ISIS has many standard image processing operations such as contrast stretch, image algebra, filters, and statistical analysis. Isis operates on both classical two-dimensional images as well as three-dimensional cubes collected from imaging spectrometers. It also has unique capabilities for processing data from NASA spacecraft missions.
PILOT is a web based search tool for the Unified Planetary Coordinate (UPC) database of the Planetary Data System. PILOT features SPICE-corrected image locations and searching capabilities using a navigable map, user selectable image constraints, and facilitates bulk downloads and/or image processing using POW.
The Map Projection on the Web service was created to help researchers convert raw Planetary Data System images to a science-ready map projected images. The system integrates the Planetary Image LOcator Tool (PILOT) and the Unified Planetary Coordinate (UPC), ISIS3, GDAL, and the Astrogeology processing cluster for its’ processing needs.
Astro Web Maps – Our Web Mapping Services (WMS) and Web Feature Services (WFS) are based on Open Geospatial Consortium standards and allow capable mapping clients to view full-resolution planetary mosaicked Basemaps. Services are available for community use and are critical for our Planetary Nomenclature, Planetary Geologic Mapping and PILOT sites
Allows existing map-projected (derived) image products to be re-projected, stretched, clipped, and converted into a variety of useful formats. Version 2 allows us to quickly add new mosaics and potentially many other derived science products for conversion and download.
Geomorphological control on variably saturated hillslope hydrology and slope instability
In steep topography, the processes governing variably saturated subsurface hydrologic response and the interparticle stresses leading to shallow landslide initiation are physically linked. However, these processes are usually analyzed separately. Here, we take a combined approach, simultaneously analyzing the influence of topography on both...Giuseppe, Formetta; Simoni, Silvia; Godt, Jonathan W.; Lu, Ning; Rigon, Riccardo
Coastal bathymetry data collected in June 2014 from Fire Island, New York—The wilderness breach and shoreface
Scientists from the U.S. Geological Survey St. Petersburg Coastal and Marine Science Center in St. Petersburg, Florida, collected bathymetric data along the upper shoreface and within the wilderness breach at Fire Island, New York, in June 2014. The U.S. Geological Survey is involved in a post-Hurricane Sandy effort to map and monitor the...Nelson, Timothy R.; Miselis, Jennifer L.; Hapke, Cheryl J.; Wilson, Kathleen E.; Henderson, Rachel E.; Brenner, Owen T.; Reynolds, Billy J.; Hansen, Mark E.
Get your science used—Six guidelines to improve your products
Introduction Natural scientists, like many other experts, face challenges when communicating to people outside their fields of expertise. This is especially true when they try to communicate to those whose background, knowledge, and experience are far distant from that field of expertise. At a recent workshop, experts in risk communication offered...Perry, Suzanne C.; Blanpied, Michael L.; Burkett, Erin R.; Campbell, Nnenia M.; Carlson, Anders; Cox, Dale A.; Driedger, Carolyn L.; Eisenman, David P.; Fox-Glassman, Katherine T.; Hoffman, Sherry; Hoffman, Susanna M.; Jaiswal, Kishor S.; Jones, Lucile M.; Luco, Nicolas; Marx, Sabine M.; McGowan, Sean M.; Mileti, Dennis S.; Moschetti, Morgan P.; Ozman, David; Pastor, Elizabeth; Petersen, Mark D.; Porter, Keith A.; Ramsey, David W.; Ritchie, Liesel A.; Fitzpatrick, Jessica K.; Rukstales, Kenneth S.; Sellnow, Timothy L.; Vaughon, Wendy L.; Wald, David J.; Wald, Lisa A.; Wein, Anne; Zarcadoolas, Christina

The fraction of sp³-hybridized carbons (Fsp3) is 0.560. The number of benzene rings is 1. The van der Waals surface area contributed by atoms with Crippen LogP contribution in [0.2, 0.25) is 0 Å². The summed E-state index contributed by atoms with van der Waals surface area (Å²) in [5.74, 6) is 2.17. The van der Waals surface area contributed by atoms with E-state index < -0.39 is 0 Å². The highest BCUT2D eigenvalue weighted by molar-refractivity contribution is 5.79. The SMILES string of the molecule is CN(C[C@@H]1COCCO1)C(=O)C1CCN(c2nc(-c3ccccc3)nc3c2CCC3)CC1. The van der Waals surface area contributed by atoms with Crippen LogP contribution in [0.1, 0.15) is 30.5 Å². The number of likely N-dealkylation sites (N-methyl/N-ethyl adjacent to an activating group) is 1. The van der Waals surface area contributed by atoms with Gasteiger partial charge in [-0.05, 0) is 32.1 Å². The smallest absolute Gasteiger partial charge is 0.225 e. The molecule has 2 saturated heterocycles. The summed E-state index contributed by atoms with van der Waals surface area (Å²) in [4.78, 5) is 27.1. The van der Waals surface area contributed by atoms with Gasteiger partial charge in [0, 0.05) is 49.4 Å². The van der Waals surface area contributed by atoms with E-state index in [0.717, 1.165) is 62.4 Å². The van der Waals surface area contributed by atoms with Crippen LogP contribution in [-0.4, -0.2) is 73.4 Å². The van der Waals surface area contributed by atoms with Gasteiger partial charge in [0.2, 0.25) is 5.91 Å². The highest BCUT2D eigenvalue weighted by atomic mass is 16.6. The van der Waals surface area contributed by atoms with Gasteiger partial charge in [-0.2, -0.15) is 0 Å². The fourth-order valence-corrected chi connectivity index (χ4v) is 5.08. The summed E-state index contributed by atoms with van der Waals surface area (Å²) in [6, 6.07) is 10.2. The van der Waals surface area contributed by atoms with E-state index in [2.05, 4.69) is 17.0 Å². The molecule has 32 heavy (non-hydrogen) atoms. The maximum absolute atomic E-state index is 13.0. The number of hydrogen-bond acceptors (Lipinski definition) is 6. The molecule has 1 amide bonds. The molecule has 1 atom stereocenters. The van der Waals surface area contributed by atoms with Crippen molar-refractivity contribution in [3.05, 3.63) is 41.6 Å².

Estimating time-dependent connectivity in marine systems
Hydrodynamic connectivity describes the sources and destinations of water parcels within a domain over a given time. When combined with biological models, it can be a powerful concept to explain the patterns of constituent dispersal within marine ecosystems. However, providing connectivity metrics for a given domain is a three-dimensional problem...Defne, Zafer; Ganju, Neil K.; Aretxabaleta, Alfredo
Kelp, cobbles, and currents: Biologic reduction of coarse grain entrainment stress
Models quantifying the onset of sediment motion do not typically account for the effect of biotic processes because they are difficult to isolate and quantify in relation to physical processes. Here we investigate an example of the interaction of kelp (Order Laminariales) and coarse sediment transport in the coastal zone, where it is possible to...Masteller, Claire C; Finnegan, Noah J; Warrick, Jonathan; Miller, Ian M.
Rapid water quality change in the Elwha River estuary complex during dam removal
Dam removal in the United States is increasing as a result of structural concerns, sedimentation of reservoirs, and declining riverine ecosystem conditions. The removal of the 32 m Elwha and 64 m Glines Canyon dams from the Elwha River in Washington, U.S.A., was the largest dam removal project in North American history. During the 3 yr of dam...Foley, Melissa M.; Duda, Jeffrey J.; Beirne, Matthew M.; Paradis, Rebecca; Ritchie, Andrew; Warrick, Jonathan A.